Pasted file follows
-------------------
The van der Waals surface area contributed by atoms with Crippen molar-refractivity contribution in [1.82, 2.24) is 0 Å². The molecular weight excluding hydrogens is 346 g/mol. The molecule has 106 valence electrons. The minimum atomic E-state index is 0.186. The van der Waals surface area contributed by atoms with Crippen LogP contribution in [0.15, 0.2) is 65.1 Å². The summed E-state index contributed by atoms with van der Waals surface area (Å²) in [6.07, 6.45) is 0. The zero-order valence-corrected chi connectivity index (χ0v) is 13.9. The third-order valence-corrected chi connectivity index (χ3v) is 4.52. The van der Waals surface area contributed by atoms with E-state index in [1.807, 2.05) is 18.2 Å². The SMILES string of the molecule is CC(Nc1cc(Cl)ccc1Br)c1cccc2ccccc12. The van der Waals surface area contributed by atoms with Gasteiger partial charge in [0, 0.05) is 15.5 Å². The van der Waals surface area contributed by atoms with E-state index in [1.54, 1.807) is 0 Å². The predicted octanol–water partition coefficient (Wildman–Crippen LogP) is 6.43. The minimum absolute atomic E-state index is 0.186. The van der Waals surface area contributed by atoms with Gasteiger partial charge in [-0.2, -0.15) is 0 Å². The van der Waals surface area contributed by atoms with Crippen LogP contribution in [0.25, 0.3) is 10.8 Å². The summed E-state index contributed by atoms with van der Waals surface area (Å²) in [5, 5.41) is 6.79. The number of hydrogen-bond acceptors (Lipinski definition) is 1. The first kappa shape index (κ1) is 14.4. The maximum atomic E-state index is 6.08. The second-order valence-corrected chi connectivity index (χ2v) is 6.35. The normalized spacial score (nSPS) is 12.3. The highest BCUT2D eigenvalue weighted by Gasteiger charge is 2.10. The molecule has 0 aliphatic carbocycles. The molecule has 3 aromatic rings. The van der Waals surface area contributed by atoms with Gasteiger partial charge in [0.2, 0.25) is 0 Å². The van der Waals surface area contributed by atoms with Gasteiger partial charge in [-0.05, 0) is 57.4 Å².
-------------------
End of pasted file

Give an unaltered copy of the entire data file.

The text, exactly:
The van der Waals surface area contributed by atoms with Crippen molar-refractivity contribution in [1.82, 2.24) is 0 Å². The molecular weight excluding hydrogens is 346 g/mol. The molecule has 106 valence electrons. The minimum atomic E-state index is 0.186. The van der Waals surface area contributed by atoms with Crippen LogP contribution in [0.15, 0.2) is 65.1 Å². The summed E-state index contributed by atoms with van der Waals surface area (Å²) in [6.07, 6.45) is 0. The zero-order valence-corrected chi connectivity index (χ0v) is 13.9. The third-order valence-corrected chi connectivity index (χ3v) is 4.52. The van der Waals surface area contributed by atoms with E-state index in [1.807, 2.05) is 18.2 Å². The SMILES string of the molecule is CC(Nc1cc(Cl)ccc1Br)c1cccc2ccccc12. The van der Waals surface area contributed by atoms with Gasteiger partial charge in [0, 0.05) is 15.5 Å². The van der Waals surface area contributed by atoms with E-state index in [1.54, 1.807) is 0 Å². The predicted octanol–water partition coefficient (Wildman–Crippen LogP) is 6.43. The minimum absolute atomic E-state index is 0.186. The van der Waals surface area contributed by atoms with Gasteiger partial charge in [-0.2, -0.15) is 0 Å². The van der Waals surface area contributed by atoms with Crippen LogP contribution in [0.25, 0.3) is 10.8 Å². The summed E-state index contributed by atoms with van der Waals surface area (Å²) in [5, 5.41) is 6.79. The number of hydrogen-bond acceptors (Lipinski definition) is 1. The first kappa shape index (κ1) is 14.4. The maximum atomic E-state index is 6.08. The second-order valence-corrected chi connectivity index (χ2v) is 6.35. The normalized spacial score (nSPS) is 12.3. The highest BCUT2D eigenvalue weighted by Gasteiger charge is 2.10. The molecule has 0 aliphatic carbocycles. The molecule has 3 aromatic rings. The van der Waals surface area contributed by atoms with Gasteiger partial charge in [0.2, 0.25) is 0 Å². The van der Waals surface area contributed by atoms with Gasteiger partial charge in [-0.05, 0) is 57.4 Å².